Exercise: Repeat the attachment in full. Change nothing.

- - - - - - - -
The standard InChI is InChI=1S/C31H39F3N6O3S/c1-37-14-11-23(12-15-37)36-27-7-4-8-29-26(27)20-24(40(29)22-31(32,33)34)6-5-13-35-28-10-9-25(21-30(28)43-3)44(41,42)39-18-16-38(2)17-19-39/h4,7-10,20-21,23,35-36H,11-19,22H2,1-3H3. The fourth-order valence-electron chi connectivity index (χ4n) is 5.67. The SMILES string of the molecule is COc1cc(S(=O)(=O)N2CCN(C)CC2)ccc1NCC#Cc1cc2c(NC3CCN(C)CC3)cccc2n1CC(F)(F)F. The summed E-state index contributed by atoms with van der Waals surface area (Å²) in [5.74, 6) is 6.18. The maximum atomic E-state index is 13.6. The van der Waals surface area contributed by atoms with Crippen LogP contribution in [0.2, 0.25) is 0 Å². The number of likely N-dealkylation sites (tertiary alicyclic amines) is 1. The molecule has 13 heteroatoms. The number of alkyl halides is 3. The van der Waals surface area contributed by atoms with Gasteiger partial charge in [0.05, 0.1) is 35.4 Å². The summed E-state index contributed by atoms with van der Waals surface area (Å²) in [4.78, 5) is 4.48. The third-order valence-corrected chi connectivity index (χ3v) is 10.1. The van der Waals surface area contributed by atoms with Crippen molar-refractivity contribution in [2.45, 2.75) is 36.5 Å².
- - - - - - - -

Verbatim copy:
The standard InChI is InChI=1S/C31H39F3N6O3S/c1-37-14-11-23(12-15-37)36-27-7-4-8-29-26(27)20-24(40(29)22-31(32,33)34)6-5-13-35-28-10-9-25(21-30(28)43-3)44(41,42)39-18-16-38(2)17-19-39/h4,7-10,20-21,23,35-36H,11-19,22H2,1-3H3. The fourth-order valence-electron chi connectivity index (χ4n) is 5.67. The SMILES string of the molecule is COc1cc(S(=O)(=O)N2CCN(C)CC2)ccc1NCC#Cc1cc2c(NC3CCN(C)CC3)cccc2n1CC(F)(F)F. The summed E-state index contributed by atoms with van der Waals surface area (Å²) in [5.74, 6) is 6.18. The maximum atomic E-state index is 13.6. The van der Waals surface area contributed by atoms with Crippen LogP contribution in [0.2, 0.25) is 0 Å². The number of likely N-dealkylation sites (tertiary alicyclic amines) is 1. The molecule has 13 heteroatoms. The number of alkyl halides is 3. The van der Waals surface area contributed by atoms with Gasteiger partial charge in [0.05, 0.1) is 35.4 Å². The summed E-state index contributed by atoms with van der Waals surface area (Å²) in [4.78, 5) is 4.48. The third-order valence-corrected chi connectivity index (χ3v) is 10.1. The van der Waals surface area contributed by atoms with Crippen molar-refractivity contribution in [2.45, 2.75) is 36.5 Å².